In enthusiast gatherings, trends are born and die, words of the week or month emerge. You can observe this from the side if you don't want to get involved. Some words indeed turn out to be more useful than others, and since a multitude of examples for each one appear immediately, generalization occurs. For example, 'humanization', 'balenciaga', 'golden hour', 'knitted', 'intricate', 'greg rutkowski', 'ivan bilibin'...

In a community, you can gather pollen; alone, you will continue to chew silage.

3. Change your way of thinking

The previous points on the list might have seemed obvious, I hope this main one will not seem difficult now.

A good contact with a neural network requires operating with some new concepts in your mind. For example, an experienced prompt engineer thinks in sets. A specific result of any generation - four pictures - is also a portal, which leads to the whole mass of generations caused by the same prompt. And you have to sense them immediately. We weren't taught that, it's a meta-level, but now it's a must.

It will probably be useful to acknowledge that your mental abilities are quite limited and think about how and where to compensate for this.

A specific example: for the neural network, English is the native language, but for many users, it's not. It's impossible to quickly learn English to the maximum level, but you can cover weak spots. Pay attention to word order, articles, run the text in different versions. Sometimes it's boring, but you won't miss the important. Here are two similar requests: 'food for dogs' and 'dog's food', but the difference is fundamental.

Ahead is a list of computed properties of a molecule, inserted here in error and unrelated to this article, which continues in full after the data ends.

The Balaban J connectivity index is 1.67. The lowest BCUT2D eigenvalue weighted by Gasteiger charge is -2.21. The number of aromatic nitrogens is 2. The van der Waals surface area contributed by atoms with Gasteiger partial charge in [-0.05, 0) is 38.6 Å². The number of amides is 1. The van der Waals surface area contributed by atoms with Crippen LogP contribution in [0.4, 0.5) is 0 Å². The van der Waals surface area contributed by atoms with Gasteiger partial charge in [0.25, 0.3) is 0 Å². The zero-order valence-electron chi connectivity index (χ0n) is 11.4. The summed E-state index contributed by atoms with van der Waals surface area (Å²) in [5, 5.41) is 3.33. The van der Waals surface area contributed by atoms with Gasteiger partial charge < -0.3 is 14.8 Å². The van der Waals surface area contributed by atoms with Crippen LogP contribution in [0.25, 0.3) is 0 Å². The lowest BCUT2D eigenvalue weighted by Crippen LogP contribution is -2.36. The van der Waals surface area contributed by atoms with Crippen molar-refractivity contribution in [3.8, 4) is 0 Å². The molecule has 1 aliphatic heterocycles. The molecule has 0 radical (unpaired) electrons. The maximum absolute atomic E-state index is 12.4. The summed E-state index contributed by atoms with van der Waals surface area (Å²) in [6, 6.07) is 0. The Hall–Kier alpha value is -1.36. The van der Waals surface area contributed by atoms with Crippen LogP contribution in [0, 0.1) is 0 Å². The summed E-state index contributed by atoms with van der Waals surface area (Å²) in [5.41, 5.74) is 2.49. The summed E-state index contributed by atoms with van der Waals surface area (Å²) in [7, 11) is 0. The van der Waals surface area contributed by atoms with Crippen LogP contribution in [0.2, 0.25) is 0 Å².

A humble illustration: I often use ChatGPT to get a list of synonyms.

Such tools need to be sought and developed, we can't do without them, a weak individual mind needs an exoskeleton.

4. Focus

You need to focus in order to save time and attention, otherwise you'll lose out on both. If you plan to move from a superficial and amateur level of working with neural networks to an expert level, you have to narrow down the field one way or another.

Something like religions has already emerged: some believe in long Stable Diffusion prompts, some in short Midjourney ones. I'm in the sect of short ones. Besides, I once limited myself to the theme of food in illustration, and now it's neuro-food.

The main choice is subordinated to smaller choices: what to read, what to watch, which of my colleagues to communicate with. For example, instead of channels-aggregators, which still use the ridiculous formulation "neural network created", I prefer to read the authors', in which there is a process of search, published promos, there is a live chat.

Tip: If you work on your own server in Discord (recommended), make separate channels there, spread different projects over them. For example, this is how I collect other people's Prompts, and they pile up as a separate bank of ideas.

All written above was about saving attention.

It is very important to save time as well.

Install an app on your phone, and send the generation spinning any time an interesting thought visits. This approach yields a great deal. To become a prompt pro, you need to generate, generate, generate. Do it in the elevator, in the store, in the check-in line, while standing in traffic, or waiting for a hand at poker.

Colleagues have switched to shortcuts in MJ, this is already a reality. If you generate a lot, you also have to optimize everything. Generating little will not work!